In the 15th century, with the advent of printing, the work then appeared in four blockbook editions, two Latin and two in Dutch, and then in sixteen incunabulum editions by 1500. The blockbooks present unique questions as only editions of this work combine hand-rubbed woodcut pages with text pages printed in movable type. Further eccentricities include a run of twenty pages in one edition which are text cut as a woodcut, based on tracings of pages from another edition printed with movable type. Though the circumstances of production of these editions are unknown, two of the editions are in Dutch and the Netherlands was probably the centre of production, as with most blockbooks.[8] Hind places them in Holland, from about 1470–75.[9] It appears the Prohemium may have been sold separately as a pamphlet, as one version speaks of the usefulness of it for "poor preachers who cannot afford the entire book".[10]

The incunabulum editions, from eleven different presses, mostly, but not all, printed their woodcut illustrations in the printing press with the text. Some seem to have been printed in two sessions for texts and images. Günther Zainer of Augsburg, a specialist in popular illustrated works, produced the first one in 1473, in Latin and German, and with a metrical summary newly added for each chapter; this is considered an especially beautiful edition.[11] Further incunabulum editions include Latin, German, French, Spanish and Dutch versions, and it was the first illustrated book printed in both Switzerland, at Basel, and France, at Lyon, which used the Basel picture blocks, later also used in Spain.[12] A Speyer edition has woodcuts whose design has been attributed to the Master of the Housebook.[13] In addition, the first of the somewhat legendary editions supposedly produced by Laurens Janszoon Coster, working earlier than Johannes Gutenberg, was a Speculum. Even if the Coster story is ignored, the work seems to have been the first printed in the Netherlands, probably in the early 1470s.[14] Editions continued to be printed until the Reformation, which changed the nature of religious devotion on both sides of the Catholic/Protestant divide, and made the Speculum seem outdated.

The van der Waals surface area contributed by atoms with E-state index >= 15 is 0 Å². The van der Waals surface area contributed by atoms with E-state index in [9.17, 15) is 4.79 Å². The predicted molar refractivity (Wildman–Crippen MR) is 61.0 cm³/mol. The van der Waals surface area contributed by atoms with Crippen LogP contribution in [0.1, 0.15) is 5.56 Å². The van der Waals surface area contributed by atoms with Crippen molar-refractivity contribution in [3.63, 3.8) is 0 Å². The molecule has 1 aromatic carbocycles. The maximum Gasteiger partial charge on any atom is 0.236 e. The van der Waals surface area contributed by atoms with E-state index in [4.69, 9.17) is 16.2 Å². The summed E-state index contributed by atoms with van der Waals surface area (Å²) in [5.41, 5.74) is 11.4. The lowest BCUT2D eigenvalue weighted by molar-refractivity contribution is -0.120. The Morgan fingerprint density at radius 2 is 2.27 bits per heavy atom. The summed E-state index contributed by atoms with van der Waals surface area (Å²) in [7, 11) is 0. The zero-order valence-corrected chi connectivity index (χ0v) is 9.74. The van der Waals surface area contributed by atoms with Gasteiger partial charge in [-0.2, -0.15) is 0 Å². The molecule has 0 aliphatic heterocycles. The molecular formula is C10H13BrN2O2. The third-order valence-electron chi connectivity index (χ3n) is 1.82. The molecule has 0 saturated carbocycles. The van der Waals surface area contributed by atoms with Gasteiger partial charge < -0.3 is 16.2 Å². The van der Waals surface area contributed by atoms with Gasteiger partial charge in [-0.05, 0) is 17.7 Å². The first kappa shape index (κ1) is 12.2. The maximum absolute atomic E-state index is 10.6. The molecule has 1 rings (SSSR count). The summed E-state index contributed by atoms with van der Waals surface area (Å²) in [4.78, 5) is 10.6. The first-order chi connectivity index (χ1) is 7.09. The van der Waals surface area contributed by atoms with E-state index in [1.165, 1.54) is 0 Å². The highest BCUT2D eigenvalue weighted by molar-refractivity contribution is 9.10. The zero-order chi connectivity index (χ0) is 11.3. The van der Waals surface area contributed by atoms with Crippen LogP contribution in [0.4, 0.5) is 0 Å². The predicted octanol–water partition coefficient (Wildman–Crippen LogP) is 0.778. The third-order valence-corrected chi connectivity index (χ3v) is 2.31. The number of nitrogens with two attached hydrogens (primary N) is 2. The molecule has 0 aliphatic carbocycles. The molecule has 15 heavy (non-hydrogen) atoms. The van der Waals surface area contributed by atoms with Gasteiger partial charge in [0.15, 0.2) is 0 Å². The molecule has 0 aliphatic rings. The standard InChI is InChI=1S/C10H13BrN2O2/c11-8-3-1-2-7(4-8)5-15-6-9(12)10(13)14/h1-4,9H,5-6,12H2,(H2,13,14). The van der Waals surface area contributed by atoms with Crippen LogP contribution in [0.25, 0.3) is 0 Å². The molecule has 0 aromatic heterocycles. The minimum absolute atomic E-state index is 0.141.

Iconographic influence[edit]

The images in the Speculum were treated in many different styles and media over the course of the two centuries of its popularity, but generally the essentials of the compositions remained fairly stable, partly because most images had to retain their correspondence with their opposite number, and often the figures were posed to highlight these correspondences. Many works of art in other media can be seen to be derived from the illustrations; it was for example, the evident source for depictions for the Vision of Augustus in Rogier van der Weyden's Bladelin Altarpiece and other Early Netherlandish works.[15] In particular the work was used as a pattern-book for stained glass, but also for tapestries and sculpture.

References[edit]

  1. ^ Hind p.245
  2. ^ Wilson & Wilson pp.27–28
  3. ^ Wilson & Wilson p.26
  4. ^ Wilson & Wilson p.27
  5. ^ Wilson & Wilson p.10
  6. ^ Wilson & Wilson p.26–27
  7. ^ Wilson & Wilson p.10; Hind p.602
  8. ^ Wilson & Wilson p.11
  9. ^ Hind p.247
  10. ^ Wilson & Wilson p.120
  11. ^ Wilson & Wilson p.207
  12. ^ Mayor nos.33–34, appears to contradict Hind p.602
  13. ^ Wilson & Wilson p.208
  14. ^ Wilson & Wilson p.111 ff
  15. ^ Wilson & Wilson p.28

Sources[edit]

  • Hind, Arthur M. (1935). An Introduction to a History of Woodcut, Houghton Mifflin Co., reprinted Dover Publications, (1963). ISBN 0-486-20952-0, pp. 245–247 and passim.
  • Mayor, A. Hyatt (1971). Prints and People, Metropolitan Museum of Art/Princeton. nos.33,34. ISBN 0-691-00326-2.
  • Wilson, Adrian, and Joyce Lancaster Wilson (1984). A Medieval Mirror. Berkeley: University of California Press. online edition Includes many illustrations, including a full set of woodcut pictures with notes in Chapter 6.

External links[edit]